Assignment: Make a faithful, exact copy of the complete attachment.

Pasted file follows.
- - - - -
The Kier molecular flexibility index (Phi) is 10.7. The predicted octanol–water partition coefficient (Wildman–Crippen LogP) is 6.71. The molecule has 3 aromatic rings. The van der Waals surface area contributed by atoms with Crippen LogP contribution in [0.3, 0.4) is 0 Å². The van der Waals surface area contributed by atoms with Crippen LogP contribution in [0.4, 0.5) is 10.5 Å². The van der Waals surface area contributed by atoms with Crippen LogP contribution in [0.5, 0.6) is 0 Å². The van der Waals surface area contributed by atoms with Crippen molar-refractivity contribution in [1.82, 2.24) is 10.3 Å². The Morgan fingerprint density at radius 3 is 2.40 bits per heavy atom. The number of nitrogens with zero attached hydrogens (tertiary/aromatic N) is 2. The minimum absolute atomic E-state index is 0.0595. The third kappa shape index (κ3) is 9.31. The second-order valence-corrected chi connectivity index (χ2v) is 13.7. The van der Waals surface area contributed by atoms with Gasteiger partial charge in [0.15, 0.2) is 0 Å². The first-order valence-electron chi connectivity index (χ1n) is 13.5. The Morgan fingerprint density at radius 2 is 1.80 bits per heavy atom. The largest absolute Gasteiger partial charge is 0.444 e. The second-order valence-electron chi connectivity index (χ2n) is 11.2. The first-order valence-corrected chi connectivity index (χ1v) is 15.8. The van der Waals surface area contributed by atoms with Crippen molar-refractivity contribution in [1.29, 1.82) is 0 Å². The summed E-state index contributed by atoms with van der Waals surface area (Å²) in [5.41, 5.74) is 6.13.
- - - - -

The Kier molecular flexibility index (Phi) is 10.7. The predicted octanol–water partition coefficient (Wildman–Crippen LogP) is 6.71. The molecule has 3 aromatic rings. The van der Waals surface area contributed by atoms with Crippen LogP contribution in [0.3, 0.4) is 0 Å². The van der Waals surface area contributed by atoms with Crippen LogP contribution in [0.4, 0.5) is 10.5 Å². The van der Waals surface area contributed by atoms with Crippen LogP contribution in [0.5, 0.6) is 0 Å². The van der Waals surface area contributed by atoms with Crippen molar-refractivity contribution in [1.82, 2.24) is 10.3 Å². The Morgan fingerprint density at radius 3 is 2.40 bits per heavy atom. The number of nitrogens with zero attached hydrogens (tertiary/aromatic N) is 2. The minimum absolute atomic E-state index is 0.0595. The third kappa shape index (κ3) is 9.31. The second-order valence-corrected chi connectivity index (χ2v) is 13.7. The van der Waals surface area contributed by atoms with Gasteiger partial charge in [0.15, 0.2) is 0 Å². The first-order valence-electron chi connectivity index (χ1n) is 13.5. The Morgan fingerprint density at radius 2 is 1.80 bits per heavy atom. The largest absolute Gasteiger partial charge is 0.444 e. The second-order valence-electron chi connectivity index (χ2n) is 11.2. The first-order valence-corrected chi connectivity index (χ1v) is 15.8. The van der Waals surface area contributed by atoms with Crippen molar-refractivity contribution in [1.29, 1.82) is 0 Å². The summed E-state index contributed by atoms with van der Waals surface area (Å²) in [5.41, 5.74) is 6.13.